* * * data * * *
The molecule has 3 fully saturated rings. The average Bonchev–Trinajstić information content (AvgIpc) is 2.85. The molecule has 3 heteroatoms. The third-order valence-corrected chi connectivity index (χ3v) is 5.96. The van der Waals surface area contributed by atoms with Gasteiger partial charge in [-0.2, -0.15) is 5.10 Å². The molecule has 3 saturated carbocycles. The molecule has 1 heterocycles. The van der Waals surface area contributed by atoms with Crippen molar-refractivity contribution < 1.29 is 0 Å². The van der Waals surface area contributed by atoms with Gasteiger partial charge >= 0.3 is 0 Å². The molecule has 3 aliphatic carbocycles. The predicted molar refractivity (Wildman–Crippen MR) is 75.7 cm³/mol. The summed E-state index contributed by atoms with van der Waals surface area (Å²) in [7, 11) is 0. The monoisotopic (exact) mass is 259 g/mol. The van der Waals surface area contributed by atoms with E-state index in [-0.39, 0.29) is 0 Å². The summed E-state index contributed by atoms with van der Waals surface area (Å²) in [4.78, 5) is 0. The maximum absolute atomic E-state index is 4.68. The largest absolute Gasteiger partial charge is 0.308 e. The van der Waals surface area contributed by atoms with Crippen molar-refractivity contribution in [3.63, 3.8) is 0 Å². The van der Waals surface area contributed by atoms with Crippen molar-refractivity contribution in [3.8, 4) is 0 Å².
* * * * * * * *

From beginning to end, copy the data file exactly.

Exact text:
The molecule has 3 fully saturated rings. The average Bonchev–Trinajstić information content (AvgIpc) is 2.85. The molecule has 3 heteroatoms. The third-order valence-corrected chi connectivity index (χ3v) is 5.96. The van der Waals surface area contributed by atoms with Gasteiger partial charge in [-0.2, -0.15) is 5.10 Å². The molecule has 3 saturated carbocycles. The molecule has 1 heterocycles. The van der Waals surface area contributed by atoms with Crippen molar-refractivity contribution < 1.29 is 0 Å². The van der Waals surface area contributed by atoms with Gasteiger partial charge >= 0.3 is 0 Å². The molecule has 3 aliphatic carbocycles. The predicted molar refractivity (Wildman–Crippen MR) is 75.7 cm³/mol. The summed E-state index contributed by atoms with van der Waals surface area (Å²) in [7, 11) is 0. The monoisotopic (exact) mass is 259 g/mol. The van der Waals surface area contributed by atoms with E-state index in [-0.39, 0.29) is 0 Å². The summed E-state index contributed by atoms with van der Waals surface area (Å²) in [4.78, 5) is 0. The maximum absolute atomic E-state index is 4.68. The largest absolute Gasteiger partial charge is 0.308 e. The van der Waals surface area contributed by atoms with Crippen molar-refractivity contribution in [3.63, 3.8) is 0 Å². The van der Waals surface area contributed by atoms with Crippen molar-refractivity contribution in [3.8, 4) is 0 Å².